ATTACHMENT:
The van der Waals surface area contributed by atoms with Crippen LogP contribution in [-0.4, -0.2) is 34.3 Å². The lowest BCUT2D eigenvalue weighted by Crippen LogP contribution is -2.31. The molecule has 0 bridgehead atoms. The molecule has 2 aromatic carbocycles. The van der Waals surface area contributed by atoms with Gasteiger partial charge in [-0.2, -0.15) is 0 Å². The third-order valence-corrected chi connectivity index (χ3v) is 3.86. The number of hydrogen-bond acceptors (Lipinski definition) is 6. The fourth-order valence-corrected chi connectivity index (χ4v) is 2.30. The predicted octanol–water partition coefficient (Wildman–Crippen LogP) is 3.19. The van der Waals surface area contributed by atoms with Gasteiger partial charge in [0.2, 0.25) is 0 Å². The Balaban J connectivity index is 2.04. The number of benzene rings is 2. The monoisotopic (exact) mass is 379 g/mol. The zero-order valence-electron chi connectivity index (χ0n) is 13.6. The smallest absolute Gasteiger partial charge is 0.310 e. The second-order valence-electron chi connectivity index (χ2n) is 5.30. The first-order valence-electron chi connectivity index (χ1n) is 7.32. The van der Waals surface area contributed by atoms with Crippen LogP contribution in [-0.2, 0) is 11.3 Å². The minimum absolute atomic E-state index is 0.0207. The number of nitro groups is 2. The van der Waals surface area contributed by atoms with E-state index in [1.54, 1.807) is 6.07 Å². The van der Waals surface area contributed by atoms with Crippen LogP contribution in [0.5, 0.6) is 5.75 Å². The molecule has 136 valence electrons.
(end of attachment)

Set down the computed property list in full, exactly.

The van der Waals surface area contributed by atoms with Crippen LogP contribution in [-0.4, -0.2) is 34.3 Å². The lowest BCUT2D eigenvalue weighted by Crippen LogP contribution is -2.31. The molecule has 0 bridgehead atoms. The molecule has 2 aromatic carbocycles. The van der Waals surface area contributed by atoms with Gasteiger partial charge in [-0.2, -0.15) is 0 Å². The third-order valence-corrected chi connectivity index (χ3v) is 3.86. The number of hydrogen-bond acceptors (Lipinski definition) is 6. The fourth-order valence-corrected chi connectivity index (χ4v) is 2.30. The predicted octanol–water partition coefficient (Wildman–Crippen LogP) is 3.19. The van der Waals surface area contributed by atoms with Gasteiger partial charge in [0.2, 0.25) is 0 Å². The Balaban J connectivity index is 2.04. The number of benzene rings is 2. The monoisotopic (exact) mass is 379 g/mol. The zero-order valence-electron chi connectivity index (χ0n) is 13.6. The smallest absolute Gasteiger partial charge is 0.310 e. The second-order valence-electron chi connectivity index (χ2n) is 5.30. The first-order valence-electron chi connectivity index (χ1n) is 7.32. The van der Waals surface area contributed by atoms with Crippen LogP contribution in [-0.2, 0) is 11.3 Å². The minimum absolute atomic E-state index is 0.0207. The number of nitro groups is 2. The van der Waals surface area contributed by atoms with E-state index in [1.54, 1.807) is 6.07 Å². The van der Waals surface area contributed by atoms with Crippen LogP contribution in [0.5, 0.6) is 5.75 Å². The molecule has 136 valence electrons.